For a year, Drew Fritz's competitive blood boiled.
Ahead 6-2 in the 2019 Metro League District tournament third-place match on Mountainside's Ramtin Yazdani, Fritz couldn't finish and lost his chance to clinch a berth at the Class 6A state championship meet. For a year, the loss ate at Fritz's psyche. But rather than deter him, the defeat set the rising senior ablaze. Even as he packed on muscle and grew physically during the summer, the Aloha senior knew Yazdani was going to situate himself at the 182-pound level come postseason time. So, as the second season neared, Fritz cut weight, conditioned, dieted, sacrificed and went down to the 182-pound division, all in the name of vengeance. Aloha wrestling superfan Kevin McCalpin claimed the Metro tournament title rematch with Yazdani would be Fritz's "Vision Quest", a chance to exact revenge just as Louden Swain did against Brian Shute.
In the best shape of his life and impelled as ever, Fritz outfought and outfoxed Yazdani in the 182-pound title bout to take home a 6-5 decision and help Aloha take second overall with 338 points just behind Mountainside at Westview High School on Feb 15. A pair of takedowns gave Fritz a 6-3 third period lead over Yazdani. From there, he was able to outlast the Maverick, fending off his attacks, muscling up to stave off any last-ditch efforts. At the end, as Aloha's section of fans roared and raved, a fresh-looking Fritz quickly got to his feet, stuck out his right hand and waited under the spotlight as a dejected, spent Yazdani peeled himself off the mat for the congratulatory, customary kudos.
"I proved last year was a fluke," Fritz said. "My mentality was I was going to stand on top of the podium at the end of the night and (Yazdani) wasn't going to stop me. It felt amazing. Our conditioning paid off. All of our guys at the end of our matches have been standing up tall, not really breathing hard while guys like (Yazdani) have been gassed and broken at the end."
Fritz's victory was one of many Warrior highlights on the night. Aloha dominated the finals' round of the tournament, taking home six first place finishes: Justin Fisher (126), Jonathan Flores-Garcia (132), Colton Fleming (152), Payton Volk (160) and Kieran McCalpin (170). Though Mountainside came away with the tourney crown, Aloha wasn't despondent, to say the least. As the smallest of the three Metro powers in terms of numbers and bodies, the Warriors had more first place wins than Westview and Mountainside combined.
"Honestly, I don't really see it as a loss because if you look at the podium, you see all the Aloha kids at the top," Kieran McCalpin said.
Jesus Orea (106) took third place as did Logan Moore (145), Trevor McCoy (160) and Julian Martinez (182). TJ Turner placed second in the 113-pound bracket.
"We completely rebuilt this program this year," Fritz said. "Our real goal this whole season has been state. What matters is we had guys placing second and third and getting into that tournament because anything can happen once you get there."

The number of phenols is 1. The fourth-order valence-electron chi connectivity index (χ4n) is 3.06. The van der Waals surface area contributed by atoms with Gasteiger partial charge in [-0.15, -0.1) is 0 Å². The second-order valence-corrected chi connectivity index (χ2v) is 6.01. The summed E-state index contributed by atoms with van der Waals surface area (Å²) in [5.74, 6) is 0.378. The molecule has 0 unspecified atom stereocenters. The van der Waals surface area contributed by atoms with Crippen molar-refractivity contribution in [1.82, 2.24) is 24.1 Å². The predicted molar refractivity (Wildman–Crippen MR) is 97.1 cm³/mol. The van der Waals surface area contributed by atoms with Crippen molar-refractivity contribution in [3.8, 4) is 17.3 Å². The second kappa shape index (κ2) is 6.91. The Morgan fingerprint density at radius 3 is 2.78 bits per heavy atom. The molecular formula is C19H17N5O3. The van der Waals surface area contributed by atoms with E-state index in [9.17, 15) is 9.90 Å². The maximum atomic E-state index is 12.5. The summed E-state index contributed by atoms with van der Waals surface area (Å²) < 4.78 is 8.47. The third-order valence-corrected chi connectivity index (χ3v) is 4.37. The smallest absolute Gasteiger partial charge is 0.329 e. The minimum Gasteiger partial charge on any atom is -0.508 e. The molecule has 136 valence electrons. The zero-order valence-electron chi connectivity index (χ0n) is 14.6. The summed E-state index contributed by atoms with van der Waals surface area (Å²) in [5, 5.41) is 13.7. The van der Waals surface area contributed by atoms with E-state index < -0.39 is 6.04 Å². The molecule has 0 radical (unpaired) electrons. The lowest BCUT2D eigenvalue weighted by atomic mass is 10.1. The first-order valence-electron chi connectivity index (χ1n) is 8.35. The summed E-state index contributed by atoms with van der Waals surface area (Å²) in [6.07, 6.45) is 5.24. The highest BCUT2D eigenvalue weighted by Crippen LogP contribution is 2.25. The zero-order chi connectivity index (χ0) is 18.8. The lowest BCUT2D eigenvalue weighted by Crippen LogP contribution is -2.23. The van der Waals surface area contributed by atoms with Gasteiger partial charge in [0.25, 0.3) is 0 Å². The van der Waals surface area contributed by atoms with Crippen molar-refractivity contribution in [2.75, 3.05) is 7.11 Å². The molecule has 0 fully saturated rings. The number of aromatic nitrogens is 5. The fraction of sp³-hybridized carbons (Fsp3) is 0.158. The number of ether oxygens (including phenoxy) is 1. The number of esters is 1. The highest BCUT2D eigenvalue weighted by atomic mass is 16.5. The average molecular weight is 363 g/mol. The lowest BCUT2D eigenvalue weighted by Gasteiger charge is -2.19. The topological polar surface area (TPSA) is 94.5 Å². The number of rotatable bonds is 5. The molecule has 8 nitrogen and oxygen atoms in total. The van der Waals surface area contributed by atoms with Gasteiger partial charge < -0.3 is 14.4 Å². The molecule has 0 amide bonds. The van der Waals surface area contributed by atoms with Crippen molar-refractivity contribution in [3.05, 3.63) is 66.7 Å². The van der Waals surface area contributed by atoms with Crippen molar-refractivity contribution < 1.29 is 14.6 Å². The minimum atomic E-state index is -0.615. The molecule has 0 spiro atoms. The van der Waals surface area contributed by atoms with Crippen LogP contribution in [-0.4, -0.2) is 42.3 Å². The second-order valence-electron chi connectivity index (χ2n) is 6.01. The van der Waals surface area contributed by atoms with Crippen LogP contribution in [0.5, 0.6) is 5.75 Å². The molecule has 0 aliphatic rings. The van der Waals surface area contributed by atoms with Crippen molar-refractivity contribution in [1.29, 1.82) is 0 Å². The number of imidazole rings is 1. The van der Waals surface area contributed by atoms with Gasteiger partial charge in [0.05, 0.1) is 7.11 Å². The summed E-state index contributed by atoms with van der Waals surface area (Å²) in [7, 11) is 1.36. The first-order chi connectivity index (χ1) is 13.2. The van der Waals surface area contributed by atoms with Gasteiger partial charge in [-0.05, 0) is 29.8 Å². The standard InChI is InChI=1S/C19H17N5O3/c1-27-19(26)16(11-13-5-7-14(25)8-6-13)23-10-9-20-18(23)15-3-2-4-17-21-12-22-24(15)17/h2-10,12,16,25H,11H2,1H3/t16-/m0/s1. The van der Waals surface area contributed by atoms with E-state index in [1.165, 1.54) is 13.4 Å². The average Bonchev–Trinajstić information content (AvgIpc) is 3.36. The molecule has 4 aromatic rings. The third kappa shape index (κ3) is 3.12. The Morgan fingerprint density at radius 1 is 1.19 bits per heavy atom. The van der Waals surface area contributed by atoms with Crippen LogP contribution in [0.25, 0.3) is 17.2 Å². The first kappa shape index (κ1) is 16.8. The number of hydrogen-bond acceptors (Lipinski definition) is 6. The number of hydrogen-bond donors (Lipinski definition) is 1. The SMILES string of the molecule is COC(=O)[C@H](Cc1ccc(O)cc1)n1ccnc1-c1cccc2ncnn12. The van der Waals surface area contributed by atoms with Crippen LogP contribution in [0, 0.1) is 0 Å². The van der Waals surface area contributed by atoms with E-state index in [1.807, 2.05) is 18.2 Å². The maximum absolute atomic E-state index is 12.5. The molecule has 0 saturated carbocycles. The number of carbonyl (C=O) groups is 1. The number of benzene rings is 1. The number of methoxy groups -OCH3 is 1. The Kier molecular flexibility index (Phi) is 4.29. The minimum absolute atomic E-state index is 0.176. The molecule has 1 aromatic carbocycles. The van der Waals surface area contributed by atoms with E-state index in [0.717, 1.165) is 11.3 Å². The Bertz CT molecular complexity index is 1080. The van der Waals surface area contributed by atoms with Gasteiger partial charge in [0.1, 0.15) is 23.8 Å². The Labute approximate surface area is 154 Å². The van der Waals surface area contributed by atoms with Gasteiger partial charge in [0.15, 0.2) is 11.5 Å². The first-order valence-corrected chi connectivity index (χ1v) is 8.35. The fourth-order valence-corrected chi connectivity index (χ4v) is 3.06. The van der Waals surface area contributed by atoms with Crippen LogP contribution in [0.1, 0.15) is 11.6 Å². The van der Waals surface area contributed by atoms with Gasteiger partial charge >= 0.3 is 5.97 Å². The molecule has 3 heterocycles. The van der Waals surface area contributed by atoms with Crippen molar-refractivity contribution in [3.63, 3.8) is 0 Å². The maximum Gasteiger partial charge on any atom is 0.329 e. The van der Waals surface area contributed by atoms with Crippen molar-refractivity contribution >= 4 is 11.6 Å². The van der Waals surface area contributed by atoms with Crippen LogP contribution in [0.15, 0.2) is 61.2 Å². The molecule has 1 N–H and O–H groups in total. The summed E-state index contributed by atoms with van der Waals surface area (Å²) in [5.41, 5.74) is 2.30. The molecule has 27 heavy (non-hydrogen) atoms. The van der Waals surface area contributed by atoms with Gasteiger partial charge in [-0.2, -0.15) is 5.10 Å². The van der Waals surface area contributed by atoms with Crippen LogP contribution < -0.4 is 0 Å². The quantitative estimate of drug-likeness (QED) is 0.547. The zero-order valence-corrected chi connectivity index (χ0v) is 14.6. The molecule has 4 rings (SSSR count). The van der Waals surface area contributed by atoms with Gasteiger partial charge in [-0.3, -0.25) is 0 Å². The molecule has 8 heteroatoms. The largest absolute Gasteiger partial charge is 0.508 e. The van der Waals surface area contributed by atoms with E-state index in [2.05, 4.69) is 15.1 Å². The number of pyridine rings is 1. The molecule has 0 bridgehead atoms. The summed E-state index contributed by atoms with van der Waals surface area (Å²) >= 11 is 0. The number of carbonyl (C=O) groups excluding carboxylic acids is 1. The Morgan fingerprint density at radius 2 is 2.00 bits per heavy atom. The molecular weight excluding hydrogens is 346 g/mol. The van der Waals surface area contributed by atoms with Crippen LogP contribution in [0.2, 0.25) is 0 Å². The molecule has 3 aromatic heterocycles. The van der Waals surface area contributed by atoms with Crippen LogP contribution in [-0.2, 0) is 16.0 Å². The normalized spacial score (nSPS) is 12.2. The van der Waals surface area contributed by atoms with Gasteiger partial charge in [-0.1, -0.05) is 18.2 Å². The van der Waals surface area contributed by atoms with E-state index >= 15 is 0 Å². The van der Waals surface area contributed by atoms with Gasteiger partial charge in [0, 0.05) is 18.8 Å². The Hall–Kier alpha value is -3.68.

Aloha coach Ron Holyoak is one of the more humble, self-effacing instructors in the sport. He cares deeply about his grapplers on a personal level and wants them to become great people, not just state champion quality wrestlers. Holyoak knows when to push and when to pull back. But his conditioning tactics and belief that stamina and willpower can outweigh talent or accentuate it, took Aloha's already esteemed program up another level this year.
"If you have that positive mindset, with our conditioning, nobody can make us quit," Fritz said. "We'll keep going all the way through. By the time we get to the third round we're always going to more conditioned than our opponent and that's when we can break people. Our conditioning is night and day better than it was last year. If I had a three-round match last year, I'd still be breathing heavy, drenched in sweat."
"I just remind myself what my goals are and what I need to do to get there," McCalpin said. "When we're tired, I just say to myself 'State champ, state champ, state champ', and it gets me through."
During practices, occasionally, the Warriors would be grouped into trios and asked to wrestle one another for 10 minutes straight, no stoppages or whistles unless blood is spilled. At one practice, Fritz said the Warriors did 40 consecutive sprints down and back across the mat with little rest in between. Even warmups are designed to gas the Warriors out and acclimate them to match-like conditions. When the bouts began, Aloha was fresh. At districts, matches that lasted until the final period felt like a breeze compared to the grueling work the Warriors put in just to get to this point. Wrestling in the finals was fun, child's play, really, when contrasting practice with real-life competitions.
"We're big believers in 'Fake it until you make it,'" Fritz said with a laugh. "Anytime our coach asks how we're doing we have to say 'Great'. We could be puking. We could be on our death bed, but we have to say 'Great.'"
All 11 of the state-qualifying Warriors will represent their school and program at the Class 6A state championship meet on Feb. 28 and 29 at Veterans' Memorial Coliseum. For more on Mountainside's district showing as well as other tournament results, please visit www.beavertonvalleytimes.com.
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